Hi Homebrewers. Short time lurker, first time poster.
I have a couple drinkable brews under my belt now and thought I'd try to make a trappist ale from a local homebrew shop's kit. For whatever reason, I'm under the impression that more heat during the boil is a good thing (is it?) so I cranked my burner up much higher than I normally do.
The immediate impact was me fighting foam for the entire boil. I started with 6 gallons in a 10 gallon pot. While not fun to deal with, I thought foam was an indicator of a hot break and so this was 1. a good thing and 2. it would go away eventually without my intervention. Did I just make more work for myself by keeping the heat so high or is that much foam consistent with a high gravity ale?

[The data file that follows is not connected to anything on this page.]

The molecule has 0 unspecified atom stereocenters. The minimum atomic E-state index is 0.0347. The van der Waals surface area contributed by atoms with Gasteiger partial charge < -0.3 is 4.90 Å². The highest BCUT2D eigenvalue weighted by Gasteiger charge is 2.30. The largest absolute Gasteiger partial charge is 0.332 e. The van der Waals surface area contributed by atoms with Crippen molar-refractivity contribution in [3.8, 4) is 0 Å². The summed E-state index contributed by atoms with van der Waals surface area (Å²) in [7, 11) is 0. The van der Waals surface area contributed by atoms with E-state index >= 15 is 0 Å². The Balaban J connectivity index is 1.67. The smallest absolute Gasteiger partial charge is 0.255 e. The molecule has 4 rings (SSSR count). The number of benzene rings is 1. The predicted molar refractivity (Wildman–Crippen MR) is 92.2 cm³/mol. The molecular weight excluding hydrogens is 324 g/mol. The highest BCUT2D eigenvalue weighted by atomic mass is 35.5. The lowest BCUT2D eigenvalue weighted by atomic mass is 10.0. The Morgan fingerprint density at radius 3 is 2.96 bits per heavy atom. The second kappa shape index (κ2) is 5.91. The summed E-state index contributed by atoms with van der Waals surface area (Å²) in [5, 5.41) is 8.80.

Also, I was aiming for a FG of 1.074 and ended up with 1.097 measured @80 degrees. I'm guessing this was primarily because I boiled off a gallon more water than I wanted, leaving me with 4 gallons of stronger beer. I made a yeast starter so I figured I could handle the higher gravity. Would I have been better off topping off the beer with water during the last few minutes of the boil? How late would be too late to do this? Would it have been OK to boil water, let it cool, and then add it to the bucket within 24 hours of pitching? How do you guys handle this?